RE: fences and neighbors/multicultural veggies
- Subject: RE: [cg] fences and neighbors/multicultural veggies
- From: Fred Conrad email@example.com
- Date: Fri, 23 May 2003 13:44:36 -0400
glad to hear from an unfenced community gardener. maybe it's a southern
thing, but here in Atlanta some of the nicest community gardens are unfenced
or unlocked (as in a low, decorative fence only). Scott Park, Oakhurst,
Mason Mill, Mulberry Field, Boulevard, Piedmont Park, Tobie Grant, Carver,
Bush Mountain, etc etc etc. the ones in the Housing Authority communities
are wide open - with hundreds of windows overlooking them for security.
a short story: the City Center Community Garden was large, open, weedy,
fabulous, with two really hard-core gardeners and a couple middling
gardeners and a couple lay-abouts. three years the garden has no problem
other than occasional assaults by bored kids. then one day we start getting
raided systematically and on a massive scale. we always harvest on fridays
for the saturday market and these folks were hitting us regularly on
thursday night. when we caught them it was zany - seven old ladies with
five-gallon buckets, grocery bags and shopping carts. when confronted they
were very unpleasant and in angry and unrepentant voices declared "i thought
this was a COMMUNITY garden, i thought this was for the COMMUNITY!" of
course they knew better, and they were taking more than could be for
personal use. confronting them didn't stop it, so we did end up with an
ugly fence. to stop seven old ladies. which it did. at great expense.
and great loss of a sense of freedom, openness and love.
my theory is that it took them three years to talk themselves into a sense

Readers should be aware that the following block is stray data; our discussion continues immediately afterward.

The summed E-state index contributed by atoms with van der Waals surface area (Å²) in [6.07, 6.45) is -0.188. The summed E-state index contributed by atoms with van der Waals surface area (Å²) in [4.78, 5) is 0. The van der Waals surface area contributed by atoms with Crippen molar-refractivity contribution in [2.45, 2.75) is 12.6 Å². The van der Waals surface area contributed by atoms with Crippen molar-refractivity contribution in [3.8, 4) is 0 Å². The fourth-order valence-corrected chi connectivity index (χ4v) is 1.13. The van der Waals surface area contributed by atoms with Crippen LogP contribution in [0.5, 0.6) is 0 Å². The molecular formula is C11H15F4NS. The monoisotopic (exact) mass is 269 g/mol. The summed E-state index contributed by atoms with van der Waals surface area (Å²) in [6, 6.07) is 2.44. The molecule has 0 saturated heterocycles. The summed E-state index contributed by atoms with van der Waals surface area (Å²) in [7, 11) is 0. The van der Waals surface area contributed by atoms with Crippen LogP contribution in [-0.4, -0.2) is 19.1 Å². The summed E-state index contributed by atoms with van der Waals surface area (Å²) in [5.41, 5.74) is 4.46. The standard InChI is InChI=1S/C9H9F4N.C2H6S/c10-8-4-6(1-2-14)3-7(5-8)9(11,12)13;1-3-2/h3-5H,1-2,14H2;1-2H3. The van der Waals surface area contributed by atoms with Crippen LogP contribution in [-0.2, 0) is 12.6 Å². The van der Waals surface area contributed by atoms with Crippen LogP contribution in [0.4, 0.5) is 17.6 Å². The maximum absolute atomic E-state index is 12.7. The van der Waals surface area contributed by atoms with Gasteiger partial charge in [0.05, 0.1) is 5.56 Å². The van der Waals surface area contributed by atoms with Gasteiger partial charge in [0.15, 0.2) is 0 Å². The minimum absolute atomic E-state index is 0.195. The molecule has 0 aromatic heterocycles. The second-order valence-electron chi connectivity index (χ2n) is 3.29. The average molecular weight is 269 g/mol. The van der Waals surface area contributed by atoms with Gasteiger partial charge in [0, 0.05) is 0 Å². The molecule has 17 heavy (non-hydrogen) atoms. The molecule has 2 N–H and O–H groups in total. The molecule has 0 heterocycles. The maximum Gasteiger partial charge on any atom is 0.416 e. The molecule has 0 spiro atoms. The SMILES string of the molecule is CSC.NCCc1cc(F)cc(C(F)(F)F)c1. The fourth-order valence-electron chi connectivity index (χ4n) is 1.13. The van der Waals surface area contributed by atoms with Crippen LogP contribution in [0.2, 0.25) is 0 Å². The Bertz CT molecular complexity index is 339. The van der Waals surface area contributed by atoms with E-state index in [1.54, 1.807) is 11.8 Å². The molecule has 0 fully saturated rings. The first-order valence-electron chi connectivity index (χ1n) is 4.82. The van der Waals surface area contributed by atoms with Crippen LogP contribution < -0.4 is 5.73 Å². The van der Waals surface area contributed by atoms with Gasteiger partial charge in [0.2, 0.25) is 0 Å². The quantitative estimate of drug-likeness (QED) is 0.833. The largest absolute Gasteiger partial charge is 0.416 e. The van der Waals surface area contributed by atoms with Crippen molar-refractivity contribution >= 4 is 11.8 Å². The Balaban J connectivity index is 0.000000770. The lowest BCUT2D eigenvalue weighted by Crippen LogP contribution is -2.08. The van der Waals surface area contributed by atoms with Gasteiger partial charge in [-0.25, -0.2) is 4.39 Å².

of entitlement. three years of coveting.
on a totally different subject, today i was at the Dunbar Nieghborhood
Center garden and i found a bag of pot with cigar butts in it. anybody know
what the cigar butts are for? not large enough for rolling purposes.
disguise the odor?
one more comment and sorry for the long message. at the Capitol View
Community Garden we eventually decided on a policy of NOT growing
beans/stuff on the fence because it grew so thick you couldn't see into the
garden any longer and people began to drop trash around and treat it like a
vacant lot again.
Community Garden Coordinator
Atlanta Community Food Bank
970 Jefferson Street, Atlanta, GA 30318
ph: 404.892.FEED ext 216 fx: 404.892.4026
Our mission is to fight hunger by engaging, educating and empowering our
From: Don Boekelheide [mailto:firstname.lastname@example.org]
Sent: Friday, May 23, 2003 12:56 PM
Subject: [cg] fences and neighbors/multicultural veggies
A few suggestions - If you have a fence, grow
something on it (cukes, 'maters, roses, lablab
beans...) and grow flowers along it to soften the
look. Don't assume chainlink is the only choice,
consider varied fencing materials, including recycled
wood or stone, or a living fence. Make a nice looking
gate. And use eco-psychology. Charles Long in _How to
survive without a salary_ has a funny story about how
a ripe pile of manure ended problems with kids fooling
around in his urban garden, after a perp put his foot
in it. Tell stories - there might be some snakes in
that compost pile, you never know...
Good luck. Fences have their pros and cons, but they
represent a big budget item, too.
The American Community Gardening Association listserve is only one of ACGA's services to community gardeners. To learn more about the ACGA and to find out how to join, please go to http://www.communitygarden.org
To post an e-mail to the list: email@example.com
To subscribe, unsubscribe or change your subscription: https://secure.mallorn.com/mailman/listinfo/community_garden